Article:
An abandoned vehicle is one where the vehicle owner has dumped the vehicle with no intention of returning to claim it. Typically, if you know where the vehicle came from or who it belongs to, it’s not an abandoned vehicle. There are many ways to claim a vehicle that is abandoned on your property, the first thing to do is to avoid calling the vehicle abandoned. Depending on the jurisdiction, referring to the vehicle as abandoned to the DMV or law enforcement will automatically trigger the removal and disposal of the vehicle. In many states, you cannot get a title for an abandoned vehicle without going through an auction process.

If you are a private property owner who has been left with an abandoned vehicle on your property, it can be incredibly stressful and overwhelming to have to deal with the necessary steps to get rid of the vehicle. This blog discusses general steps to take if you have discovered an abandoned vehicle on your property and what other options for title recovery may be available.

Get good legal advice

Each of the 50 US states has a different process to file for an abandoned vehicle. With each state having different legal requirements, it’s important to contact an attorney that specializes in vehicle title laws in your state. This article is not legal advice, we recommend speaking to an attorney prior to beginning your abandoned vehicle process.

Consider other title options

What are your intentions with this abandoned vehicle? Abandoned vehicles aren’t necessarily a “finder’s keepers” type of situation. In most states, if you file an abandoned vehicle, you’re intending for the vehicle to be towed and disposed of. Many abandoned vehicle title processes do not allow for the property owner to take possession of the vehicle. If you’re planning to keep the vehicle and possess it or sell it, consider other title options such as a bonded title or a court-ordered title.

Court-ordered title

A court-ordered title may be a valuable alternative to an abandoned vehicle process. A court-ordered title can be applied for by filing a court case with your local county or circuit court to declare you as the vehicle owner. This is often the last resort title recovery method, but it is a great choice if you are missing most or all of the ownership paperwork. This is not legal advice, before using this method, be sure to obtain good legal advice for success in your county and state.

Bonded title process

A bonded title may be a valuable alternative if you live in a state that allows for this method. A bonded title requires you to obtain a surety bond to secure the title of the vehicle. Obtaining the surety bond releases liability from the DMV in the event that there is an ownership discrepancy over the vehicle.

Begin with a DPPA request

The Driver’s Privacy Protection Act (DPPA) is a federal statute that protects driver information from being public records. According to the DPPA, to obtain personal driving information, an individual or organization must submit an official form to the state DMV requesting specific information. To obtain information protected by the DPPA, you must disclose your reasoning in your official request. Just because the DMV receives your official request form doesn’t mean they will give out the information. The information you obtain from the DPPA request can help you locate the prior owner and will assist in the title or removal process. Not all states allow for this information to be requested. Arkansas and Wyoming do not allow for DPPA information to be provided about other individuals, in these states you can only request your own driving and vehicle records.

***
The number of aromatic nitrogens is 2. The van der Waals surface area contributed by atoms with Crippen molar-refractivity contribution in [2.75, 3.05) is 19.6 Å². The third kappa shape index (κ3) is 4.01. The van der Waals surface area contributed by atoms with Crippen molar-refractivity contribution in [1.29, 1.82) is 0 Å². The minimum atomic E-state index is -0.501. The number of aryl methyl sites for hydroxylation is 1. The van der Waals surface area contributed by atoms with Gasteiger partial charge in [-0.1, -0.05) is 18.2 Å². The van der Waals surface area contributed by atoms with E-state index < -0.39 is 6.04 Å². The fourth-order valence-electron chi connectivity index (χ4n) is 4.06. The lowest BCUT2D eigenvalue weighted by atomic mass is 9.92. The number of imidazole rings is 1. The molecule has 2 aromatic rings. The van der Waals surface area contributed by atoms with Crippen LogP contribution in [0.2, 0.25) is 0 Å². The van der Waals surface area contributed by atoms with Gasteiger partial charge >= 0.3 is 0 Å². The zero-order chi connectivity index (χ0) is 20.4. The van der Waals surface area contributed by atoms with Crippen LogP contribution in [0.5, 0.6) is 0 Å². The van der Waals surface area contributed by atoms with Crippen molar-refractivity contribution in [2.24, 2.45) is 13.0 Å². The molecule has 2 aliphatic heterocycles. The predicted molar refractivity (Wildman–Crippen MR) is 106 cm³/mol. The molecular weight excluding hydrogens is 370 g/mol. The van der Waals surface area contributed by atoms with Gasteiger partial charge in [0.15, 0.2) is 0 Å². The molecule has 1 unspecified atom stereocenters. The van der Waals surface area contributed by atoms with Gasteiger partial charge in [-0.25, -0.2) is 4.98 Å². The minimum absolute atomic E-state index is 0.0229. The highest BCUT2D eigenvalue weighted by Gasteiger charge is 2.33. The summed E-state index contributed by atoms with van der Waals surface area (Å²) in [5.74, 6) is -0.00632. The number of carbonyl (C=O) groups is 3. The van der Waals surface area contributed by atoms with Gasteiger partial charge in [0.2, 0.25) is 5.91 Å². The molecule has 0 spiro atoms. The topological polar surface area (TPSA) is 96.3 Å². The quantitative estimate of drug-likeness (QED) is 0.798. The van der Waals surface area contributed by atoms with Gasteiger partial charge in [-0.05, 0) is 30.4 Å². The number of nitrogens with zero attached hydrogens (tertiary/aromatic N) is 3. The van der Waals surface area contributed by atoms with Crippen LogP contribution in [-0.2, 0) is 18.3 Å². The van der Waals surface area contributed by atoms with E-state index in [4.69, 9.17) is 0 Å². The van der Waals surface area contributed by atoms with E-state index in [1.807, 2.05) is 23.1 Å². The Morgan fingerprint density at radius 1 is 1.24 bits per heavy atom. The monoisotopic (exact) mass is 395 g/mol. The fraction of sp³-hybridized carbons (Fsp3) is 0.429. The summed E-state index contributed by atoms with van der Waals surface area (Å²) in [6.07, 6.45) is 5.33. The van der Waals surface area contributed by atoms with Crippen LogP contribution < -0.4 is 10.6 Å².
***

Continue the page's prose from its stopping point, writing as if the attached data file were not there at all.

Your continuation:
Do not move the vehicle

In some states, the property owner must sign an affidavit that states the vehicle has not moved from the original location in which it was abandoned. By moving the vehicle, you may be inadvertently invalidating the abandoned vehicle process.

Consider small claims court

In certain cases after all other methods of title recovery have been exhausted or if your state requires it, you may need to have a judgment against the prior owner of the vehicle. Certain businesses such as storage and towing companies may be able to charge storage fees for the abandoned vehicle, but private property owners are not permitted to do the same. Private property owners can use the court process to obtain a judgment against the owner for abandoning the vehicle on their property.

The abandoned vehicle process is a complicated legal process. If you are a private property owner with an abandoned vehicle of any kind whether it’s a truck, car, motorhome, or another type of vehicle, you may be able to file for an abandoned vehicle and have it removed from your property. In most states, an abandoned vehicle title is not a regular method of obtaining a title. When choosing your method of title recovery, first decide the desired outcome of the situation. Do you want to keep the vehicle? If so, try a bonded title or court-ordered title. Do you want to dispose of the vehicle? An abandoned title process may be right for you. Always seek professional or legal advice before proceeding with your title recovery method.

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